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Hyundai moved heaven, earth, tortoises to build test facility
By JOE MULLIN, Californian staff writer
e-mail: [email protected]

Posted: Monday July 18th, 2005, 9:35 PM
Last Updated: Monday July 18th, 2005, 11:06 PM

To build a test track in the Mojave Desert, Hyundai had to deal with two forms of life: absentee landowners and desert tortoises.
Neither was happy to leave. But even without lawyers, the turtles got a lot more cash.

According to California City Mayor Larry Adams, Hyundai spent about $10 million on environmental mitigation. As part of that spending, the company relocated 27 tortoises to two fenced preserve areas on the north side of California City -- at a cost of about $250,000 per tortoise. Hyundai could not confirm those figures.

The humans in question were either very hopeful investors or victims of land fraud, depending on who you ask.

In the 1950s and '60s, land in and around California City was subdivided by speculators and sold around the world. But most of those parcels have no roads that reach them, so unless a developer comes in willing to pay for utilities and access, the land isn't worth much.

Today, subdividing small lots without providing roads is illegal.

"It's a land scam city," said California City Mayor Larry Adams. "We have people coming through this town today that have never seen the land they own. They don't even know where it is."

Just less than half the land slated for the test track was owned by a real estate company affiliated with Union Pacific Railroad. The other part was divided into 203 parcels, the owners spread as far as China and Germany.

They were dreamers, many with deeds to just a few acres of the Mojave, hoping to get rich if California's cities sprawled out to the desert's far edge.

"My clients have a right to hold it for years and sell it when development gets out there," said Don Johnson, an attorney who filed a lawsuit challenging the city's right to condemn land for the track. "Bakersfield was remote desert when my grandparents were around."

At issue in the lawsuit is whether the city has the right to condemn vacant land as "blighted." Johnson maintains the city can't condemn vacant desert land. City officials say it is legal and that the small, inaccessible parcels block development.

Most owners settled. In 2003, the city began eminent domain proceedings, confiscating the land of those unwilling to sell.

Only 16 of the original 203 parcels are still being negotiated, said an attorney working for California City.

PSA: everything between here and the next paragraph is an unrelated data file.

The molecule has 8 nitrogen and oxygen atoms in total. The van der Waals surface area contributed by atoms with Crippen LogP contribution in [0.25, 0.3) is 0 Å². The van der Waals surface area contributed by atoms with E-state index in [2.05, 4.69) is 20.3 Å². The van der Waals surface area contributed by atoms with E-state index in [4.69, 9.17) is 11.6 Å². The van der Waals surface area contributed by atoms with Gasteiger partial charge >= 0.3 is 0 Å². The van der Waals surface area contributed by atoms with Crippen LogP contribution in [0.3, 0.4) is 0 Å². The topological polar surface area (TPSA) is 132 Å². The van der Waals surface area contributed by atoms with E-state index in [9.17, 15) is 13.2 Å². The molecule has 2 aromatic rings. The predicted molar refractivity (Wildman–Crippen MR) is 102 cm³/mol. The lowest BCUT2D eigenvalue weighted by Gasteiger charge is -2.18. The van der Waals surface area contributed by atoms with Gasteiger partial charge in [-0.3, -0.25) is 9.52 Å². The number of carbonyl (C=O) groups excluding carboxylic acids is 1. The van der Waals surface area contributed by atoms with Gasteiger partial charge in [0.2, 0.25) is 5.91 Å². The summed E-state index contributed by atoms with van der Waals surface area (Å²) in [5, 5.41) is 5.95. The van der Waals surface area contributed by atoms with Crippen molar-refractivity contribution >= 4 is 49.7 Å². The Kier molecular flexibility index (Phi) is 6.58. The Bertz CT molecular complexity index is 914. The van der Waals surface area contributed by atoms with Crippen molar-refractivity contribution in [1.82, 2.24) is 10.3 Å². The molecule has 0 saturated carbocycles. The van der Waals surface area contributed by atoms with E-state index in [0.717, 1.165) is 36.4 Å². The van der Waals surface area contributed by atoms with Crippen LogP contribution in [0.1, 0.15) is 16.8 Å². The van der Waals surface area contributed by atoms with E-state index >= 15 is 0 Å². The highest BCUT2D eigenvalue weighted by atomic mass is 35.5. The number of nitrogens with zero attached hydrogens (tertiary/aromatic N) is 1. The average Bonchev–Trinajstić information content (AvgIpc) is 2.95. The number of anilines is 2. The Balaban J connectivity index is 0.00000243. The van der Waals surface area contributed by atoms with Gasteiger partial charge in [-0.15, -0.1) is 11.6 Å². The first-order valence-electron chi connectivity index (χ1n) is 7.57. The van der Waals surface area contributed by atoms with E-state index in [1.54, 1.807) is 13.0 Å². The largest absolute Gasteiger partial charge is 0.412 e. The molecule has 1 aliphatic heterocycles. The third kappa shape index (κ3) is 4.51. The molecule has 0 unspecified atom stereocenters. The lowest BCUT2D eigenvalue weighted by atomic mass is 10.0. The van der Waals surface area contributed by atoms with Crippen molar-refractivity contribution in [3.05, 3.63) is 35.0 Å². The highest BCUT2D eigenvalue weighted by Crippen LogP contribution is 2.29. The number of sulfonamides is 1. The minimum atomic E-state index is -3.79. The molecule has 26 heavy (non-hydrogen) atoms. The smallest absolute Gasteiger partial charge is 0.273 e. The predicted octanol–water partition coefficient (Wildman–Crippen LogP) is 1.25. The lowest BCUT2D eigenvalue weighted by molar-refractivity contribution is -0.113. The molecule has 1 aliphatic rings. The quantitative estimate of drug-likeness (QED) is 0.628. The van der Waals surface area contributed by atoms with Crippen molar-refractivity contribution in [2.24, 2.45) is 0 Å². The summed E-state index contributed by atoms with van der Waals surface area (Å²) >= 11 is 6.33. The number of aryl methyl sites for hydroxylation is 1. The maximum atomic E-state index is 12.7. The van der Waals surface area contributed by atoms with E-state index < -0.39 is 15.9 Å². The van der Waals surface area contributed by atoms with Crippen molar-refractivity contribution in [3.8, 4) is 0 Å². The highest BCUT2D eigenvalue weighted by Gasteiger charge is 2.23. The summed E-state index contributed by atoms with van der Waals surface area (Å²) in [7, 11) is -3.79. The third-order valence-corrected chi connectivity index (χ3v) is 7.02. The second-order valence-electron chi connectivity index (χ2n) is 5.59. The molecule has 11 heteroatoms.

Prices paid for 10-acre parcels ranged from $900 per acre to more than $2,200 per acre, according to public records. City officials said the average price was around $1,000 per acre. The track site is 4,500 acres, though much of that land isn't used.

The tortoises got much more of Hyundai's money. But then, they were settled in, living a practical life in their burrows.

Despite recurrent droughts, in a good year they could get all the water and food they needed. And as an endangered species they were protected by state and federal wildlife agencies.

They deserved the red-carpet treatment, their defenders say.

"It's not really an even trade," said Alice Karl, the ecologist hired by Hyundai to supervise the tortoise eviction. "You're taking a big chunk of land that the tortoises have lived on for a long time. They're pretty old."

In October 2003, Hyundai paid for about 50 biologists to come to the swath of desert where the track would be built. Over a few days, the scientists walked the area in a line, meters apart, to find the 27 tortoises that lived in the area. The tortoises were tagged with radio transmitters.

Relocation began the following April. Biologists captured the tortoises, moving them while they slept. They dug them new burrows on new land -- two fenced preserves, 2.25 square miles in total, on the north side of California City. Hyundai bought the land, which will be turned over to the California Department of Fish and Game.

The company also had to fund a four-year study monitoring the tortoises' health in their new land. Karl and her co-workers will compare the tortoises' progress to a control group living outside the preserve. She wants to know if the area can support a higher density of tortoises, as the Mojave used to before the mid-'80s, when droughts began.

Compelling large companies to fund such studies isn't unusual when they develop in endangered species' habitat, Karl said. Hyundai also had to promise not to expand the track in order to keep the land around it tortoise-friendly.

Hyundai also had to provide compensatory lands for the Mohave ground squirrel and replant Joshua trees.

"They gave the environmentalists way too much in my opinion," Adams said. "Pretty soon you and I are going to have to borrow money from the tortoises."
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